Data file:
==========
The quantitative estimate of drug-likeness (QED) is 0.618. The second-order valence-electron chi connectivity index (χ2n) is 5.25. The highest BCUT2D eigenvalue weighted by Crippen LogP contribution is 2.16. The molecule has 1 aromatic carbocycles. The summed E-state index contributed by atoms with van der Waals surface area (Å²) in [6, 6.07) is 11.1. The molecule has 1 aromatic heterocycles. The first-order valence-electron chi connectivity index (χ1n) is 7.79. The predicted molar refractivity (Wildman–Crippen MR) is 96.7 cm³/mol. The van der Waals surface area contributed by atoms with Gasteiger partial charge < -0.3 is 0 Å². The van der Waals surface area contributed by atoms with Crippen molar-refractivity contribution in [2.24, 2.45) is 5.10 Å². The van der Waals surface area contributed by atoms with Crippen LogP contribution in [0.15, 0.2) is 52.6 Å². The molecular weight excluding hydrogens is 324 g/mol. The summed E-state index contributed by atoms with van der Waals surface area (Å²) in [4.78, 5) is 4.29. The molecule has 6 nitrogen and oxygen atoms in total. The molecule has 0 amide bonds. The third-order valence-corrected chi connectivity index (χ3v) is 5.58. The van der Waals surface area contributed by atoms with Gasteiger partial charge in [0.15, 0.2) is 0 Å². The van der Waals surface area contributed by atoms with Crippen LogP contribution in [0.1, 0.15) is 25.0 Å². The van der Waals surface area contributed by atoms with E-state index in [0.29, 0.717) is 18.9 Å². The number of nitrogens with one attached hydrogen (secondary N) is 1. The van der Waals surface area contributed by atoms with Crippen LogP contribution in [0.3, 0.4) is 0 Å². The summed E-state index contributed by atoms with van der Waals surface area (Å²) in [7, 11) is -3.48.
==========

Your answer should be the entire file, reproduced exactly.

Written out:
The quantitative estimate of drug-likeness (QED) is 0.618. The second-order valence-electron chi connectivity index (χ2n) is 5.25. The highest BCUT2D eigenvalue weighted by Crippen LogP contribution is 2.16. The molecule has 1 aromatic carbocycles. The summed E-state index contributed by atoms with van der Waals surface area (Å²) in [6, 6.07) is 11.1. The molecule has 1 aromatic heterocycles. The first-order valence-electron chi connectivity index (χ1n) is 7.79. The predicted molar refractivity (Wildman–Crippen MR) is 96.7 cm³/mol. The van der Waals surface area contributed by atoms with Gasteiger partial charge < -0.3 is 0 Å². The van der Waals surface area contributed by atoms with Crippen molar-refractivity contribution in [2.24, 2.45) is 5.10 Å². The van der Waals surface area contributed by atoms with Crippen LogP contribution in [0.15, 0.2) is 52.6 Å². The molecular weight excluding hydrogens is 324 g/mol. The summed E-state index contributed by atoms with van der Waals surface area (Å²) in [4.78, 5) is 4.29. The molecule has 6 nitrogen and oxygen atoms in total. The molecule has 0 amide bonds. The third-order valence-corrected chi connectivity index (χ3v) is 5.58. The van der Waals surface area contributed by atoms with Gasteiger partial charge in [0.15, 0.2) is 0 Å². The van der Waals surface area contributed by atoms with Crippen LogP contribution in [0.1, 0.15) is 25.0 Å². The van der Waals surface area contributed by atoms with E-state index in [0.29, 0.717) is 18.9 Å². The number of nitrogens with one attached hydrogen (secondary N) is 1. The van der Waals surface area contributed by atoms with Crippen LogP contribution in [0.3, 0.4) is 0 Å². The summed E-state index contributed by atoms with van der Waals surface area (Å²) in [7, 11) is -3.48.